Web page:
What do you do when someone won't forgive you? I haven't lied, stolen, cheated, physically harmed anyone, etc. But I know that I have hurt the feelings of a friend who doesn't seem to want me in her life. In fairness, there have been friends that I have parted ways with over the same sort of human mistakes. How do I be more forgiving of others, and how do I move past someone who won't forgive me?
I have a vivid recollection of learning the Yom Kippur forgiveness concept in Hebrew School. I took such things very literally and was concerned that my apologies would be accepted in time to secure my inscription in the Book of Life. But what if someone wouldn’t accept my apology,? I worriedly asked my fifth-grade teacher. She responded that if you sincerely asked for forgiveness three times and the person would not grant it, then you were automatically forgiven by God. I was thrilled to learn this news! It seemed incredibly reasonable to me, and I was satisfied with a loophole accounting for anyone who I imagined to be stone-hearted.
I’m sorry; I’m sorry; I’m sorry! I would tell my older brother for entering his room without permission.
As an adult, having made sincere apologies for more serious infractions, the triple-ask condition seems much less doable. Asking for forgiveness is hard, it is humbling and it can be incredibly awkward. When I sense that an apology is not accepted, my instinct is not to keep asking.
I believe in the power of a sincere apology, and I also believe in the sentiment expressed in these lines of Mary Oliver’s poem, “Wild Geese,”
You do not have to walk on your knees / For a hundred miles through the desert, repenting.
So where does that situate us? The simple answer is that I don’t think that you can make someone forgive you any more than you can make someone apologize, or, for that matter, make someone do anything.
A question that I ask myself at this time of year is why I need for my apology to be accepted. (To be clear, as you specified, we’re not talking about violations to a person's being or spirit, but the type of human errors that we all are guilty of in our relationships with others).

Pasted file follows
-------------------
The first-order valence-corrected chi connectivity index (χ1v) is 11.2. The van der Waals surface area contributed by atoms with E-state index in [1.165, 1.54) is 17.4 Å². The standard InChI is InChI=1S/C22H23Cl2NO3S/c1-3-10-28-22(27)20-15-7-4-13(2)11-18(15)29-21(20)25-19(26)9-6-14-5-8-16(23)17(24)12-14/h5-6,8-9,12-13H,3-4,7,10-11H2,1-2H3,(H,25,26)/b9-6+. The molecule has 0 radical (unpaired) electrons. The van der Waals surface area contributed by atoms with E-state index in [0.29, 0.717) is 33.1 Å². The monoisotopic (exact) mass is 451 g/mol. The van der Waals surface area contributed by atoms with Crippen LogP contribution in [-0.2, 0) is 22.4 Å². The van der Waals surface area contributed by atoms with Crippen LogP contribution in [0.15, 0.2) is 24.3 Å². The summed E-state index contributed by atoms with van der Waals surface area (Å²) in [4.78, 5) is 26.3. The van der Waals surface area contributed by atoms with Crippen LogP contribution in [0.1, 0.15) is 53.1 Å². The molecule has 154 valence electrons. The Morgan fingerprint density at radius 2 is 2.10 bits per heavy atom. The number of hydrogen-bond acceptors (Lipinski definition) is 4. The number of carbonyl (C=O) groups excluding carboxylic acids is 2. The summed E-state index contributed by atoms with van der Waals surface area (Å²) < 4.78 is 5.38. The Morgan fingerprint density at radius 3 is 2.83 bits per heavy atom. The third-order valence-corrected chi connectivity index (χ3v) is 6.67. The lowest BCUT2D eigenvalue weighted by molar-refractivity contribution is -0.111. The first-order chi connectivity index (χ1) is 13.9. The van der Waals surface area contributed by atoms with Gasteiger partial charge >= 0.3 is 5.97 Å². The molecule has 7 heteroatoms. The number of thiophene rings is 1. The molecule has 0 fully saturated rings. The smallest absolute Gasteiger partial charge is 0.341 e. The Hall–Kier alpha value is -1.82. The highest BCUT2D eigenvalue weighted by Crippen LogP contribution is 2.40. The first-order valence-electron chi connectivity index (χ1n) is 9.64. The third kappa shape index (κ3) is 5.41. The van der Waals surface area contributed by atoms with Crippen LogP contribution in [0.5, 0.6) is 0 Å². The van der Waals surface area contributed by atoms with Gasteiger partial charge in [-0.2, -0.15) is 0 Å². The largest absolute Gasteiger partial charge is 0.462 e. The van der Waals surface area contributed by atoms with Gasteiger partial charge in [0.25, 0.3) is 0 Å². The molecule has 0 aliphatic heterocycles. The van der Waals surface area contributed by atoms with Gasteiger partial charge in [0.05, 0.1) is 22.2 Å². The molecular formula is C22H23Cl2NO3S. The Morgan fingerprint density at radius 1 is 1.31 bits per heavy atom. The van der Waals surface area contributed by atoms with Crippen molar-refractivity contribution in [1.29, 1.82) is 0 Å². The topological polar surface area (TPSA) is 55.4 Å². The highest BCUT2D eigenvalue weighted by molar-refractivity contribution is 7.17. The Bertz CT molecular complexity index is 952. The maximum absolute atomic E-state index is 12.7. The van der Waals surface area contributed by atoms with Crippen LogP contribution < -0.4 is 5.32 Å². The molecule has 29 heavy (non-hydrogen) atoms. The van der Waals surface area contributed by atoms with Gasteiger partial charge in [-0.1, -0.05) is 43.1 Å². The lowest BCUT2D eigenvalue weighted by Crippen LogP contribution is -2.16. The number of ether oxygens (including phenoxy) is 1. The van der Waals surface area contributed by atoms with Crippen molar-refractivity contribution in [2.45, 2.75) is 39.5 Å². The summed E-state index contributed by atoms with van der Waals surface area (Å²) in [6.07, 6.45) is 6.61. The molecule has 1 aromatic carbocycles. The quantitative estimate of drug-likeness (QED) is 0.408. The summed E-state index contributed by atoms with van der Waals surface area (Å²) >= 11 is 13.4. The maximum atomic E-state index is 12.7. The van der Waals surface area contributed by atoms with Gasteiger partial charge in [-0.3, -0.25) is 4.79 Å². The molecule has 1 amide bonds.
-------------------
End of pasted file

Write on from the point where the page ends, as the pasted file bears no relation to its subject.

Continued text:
Will someone’s forgiveness make me feel better / less guilty? Do I truly value my friendship with that person and want to fight to keep it? Have I adequately acknowledged my own role in the situation? I know that there are times when I have apologized with a secret hope to receive an apology right back!
I had a very close friend who distanced himself from me after I was not present in the way he needed at critical point in his life. At the time I did not understand why he had cut me out; couldn’t he be more forgiving of such a dear friend who had been supportive through the years but also had their own full life wrought with busyness and challenges? And then, a few years later, I had my first child and a very difficult postpartum to follow. I understood, only then, the excruciating pain of being let down by people whom I had loved and trusted when they weren’t present in the ways that I had hoped. I wrote my friend a letter of apology. I would not have been able to do so any sooner; I simply didn’t understand until that moment.
And that is really one of most the gorgeous and painful aspects of being alive and in relationships with other people: the longer you experience life, the more likely it is that you will be on all sides of these situations, granted the empathy necessary for understanding and for forgiveness. Sometimes it is too late to repair a friendship. And then you have to do the very difficult act of moving on. Sometimes these are necessary losses. (The book Necessary Losses by Judith Viorst is an excellent read on that point).
Other times, you can - even if it takes years longer than you had hoped - repair a relationship.
And sometimes, thank God, there are relationships that repair themselves; with enough time and a heart that has been pierced and mended on so many occasions, it is easier to accept apologies and to make sincere amends, less with the words sorry than with acts of love and kindness.